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Building Biomedical Ontologies


By Eric K. Neumann

April 12, 2007 | Ontologies have an essential role in the process of organizing the vast amount of new biomedical information and making it available across applications. Ontologies are formalisms based on both domain knowledge and logical principles, whose creation requires a balanced amount of computer engineering and scientific domain expertise. 

Why are ontologies useful? They allow for sharing common understanding of information concisely among researchers; enabling the re-use of data and information in various combinations; and fostering communities of researchers by supporting intelligent connections. They are formal descriptions of concepts and relations, mapping scientific concepts for use in information systems, in order to declare data structures, enumerate terminologies (controlled vocabulary), and provide machine-usable descriptions for processes (e.g., web-services). An example of the second category is Gene Ontology, which informaticists have found most useful for organizing and mining newly elucidated genomic information. 

Ontologies are generally top-down descriptions, but they are often focused in individual domains. This allows them to be practical, usable, and importantly, achievable by a community willing to invest in their creation. Examples of biomedical ontologies include: Gene Ontology and its umbrella organization, OBO (Open Biomedical Ontologies); Systemized Nomenclature of Medicine for diseases, findings, and procedures (SNOMED); Medical Subject Heading (MeSH, National Library of Medicine); and Pathways Exchange Ontology (BioPAX).

However, researchers are realizing that although the concepts may be separable by domain, the way one formally describes these ontologies should be consistent across all ontologies. For example, the use of the ‘part-of’ relation can imply something is physically contained within something (nucleus is part of the cell) or a step within a process (mitosis is part of cell cycle); many examples abound and they may need to be distinct definitions. To ensure that the formation of all these ontologies are consistent enough for combined utility, the National Center for Biomedical Ontologies (NCBO) was funded to coordinate such efforts and establish ontology guidelines.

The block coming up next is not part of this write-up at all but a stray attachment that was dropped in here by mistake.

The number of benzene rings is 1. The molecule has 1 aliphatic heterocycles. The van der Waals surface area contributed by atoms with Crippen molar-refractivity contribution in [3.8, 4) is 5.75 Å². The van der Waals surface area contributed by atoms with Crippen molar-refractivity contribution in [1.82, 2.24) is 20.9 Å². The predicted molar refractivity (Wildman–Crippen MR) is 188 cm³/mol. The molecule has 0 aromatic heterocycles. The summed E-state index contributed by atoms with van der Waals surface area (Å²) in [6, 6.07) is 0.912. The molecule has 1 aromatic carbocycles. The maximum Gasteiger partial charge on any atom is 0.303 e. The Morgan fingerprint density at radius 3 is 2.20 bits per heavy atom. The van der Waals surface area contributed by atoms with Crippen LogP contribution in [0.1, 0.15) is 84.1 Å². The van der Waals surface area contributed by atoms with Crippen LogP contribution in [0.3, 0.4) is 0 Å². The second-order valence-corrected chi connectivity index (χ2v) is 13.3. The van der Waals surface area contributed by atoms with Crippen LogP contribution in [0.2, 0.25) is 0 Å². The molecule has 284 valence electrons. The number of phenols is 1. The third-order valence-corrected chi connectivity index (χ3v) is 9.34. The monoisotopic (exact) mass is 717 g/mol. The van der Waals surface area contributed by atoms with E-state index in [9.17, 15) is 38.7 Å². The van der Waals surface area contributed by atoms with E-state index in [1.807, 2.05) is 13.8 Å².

What Is the NCBO?
The NCBO is one of the seven National Centers of Biomedical Computing (NCBC) funded by NIH as part of its Digital Roadmap Initiative. Its vision is that all biomedical knowledge and data should be disseminated on the Internet using principled ontologies such that the knowledge and data are semantically interoperable and useful for furthering biomedical science and clinical care. Its mission is “to create software and support services for the application of principled ontologies in biomedical science and clinical care, ranging from tools for application developers to software for end-users.” To this end, NCBO defines knowledge and data as being semantically interoperable “when they enable predictable, meaningful, computation across knowledge sources developed independently to meet diverse needs.” Subsequently, NCBO will recommend formats and methodologies for ontology development, maintenance, and use in order to foster the creation of these principled ontologies.

The NCBO brings together researchers, computer engineers, and clinicians to help meet its goals, as well as coordinate efforts such as OBO and others in a supportive environment. The tools and formats will take advantage of W3C’s OWL ontology language, which is also used by the Semantic Web initiative. The NCBO is also working with researchers at the National Center for Ontological Research (NCOR) on improving the quality and utility of ontologies.

Useful Tools
One of NCBO’s current resources is the BioPortal, a Web application to access their OBO library. The content includes the ontologies of model organisms, biology, chemistry, anatomy, radiology, and medicine. BioPortal lets users browse individual ontologies with different browsing styles, and provides tools for developers to integrate its functionality into their own applications by exposing URIs for all the ontology content and Web services, a practice that aligns with the Semantic Web’s goals.

The NCBO is encouraging collaborative projects that it will fund and coordinate, thereby extending into various research communities (such as BIRN). In return, NCBO will be able to develop and use ontologies that can be combined or linked together and still remain logically consistent — a win-win for all communities. NCBO is also expanding its toolset for researchers. For instance, Phenote is a tool for annotating and storing biomedical phenotypes. In addition, an OBO Converter has been created to convert other formats (e.g. DAG-Edit) into the more standard W3C OWL format.

Ontologies take time and commitment to be constructed, but their value increases dramatically when they are well structured and logically consistent, especially across multiple domains. The success of the NCBO will have a direct effect on the success of biomedical research in all areas.

Eric K. Neumann is senior director product strategy at Teranode. Eric can be reached at eneumann@teranode.com.

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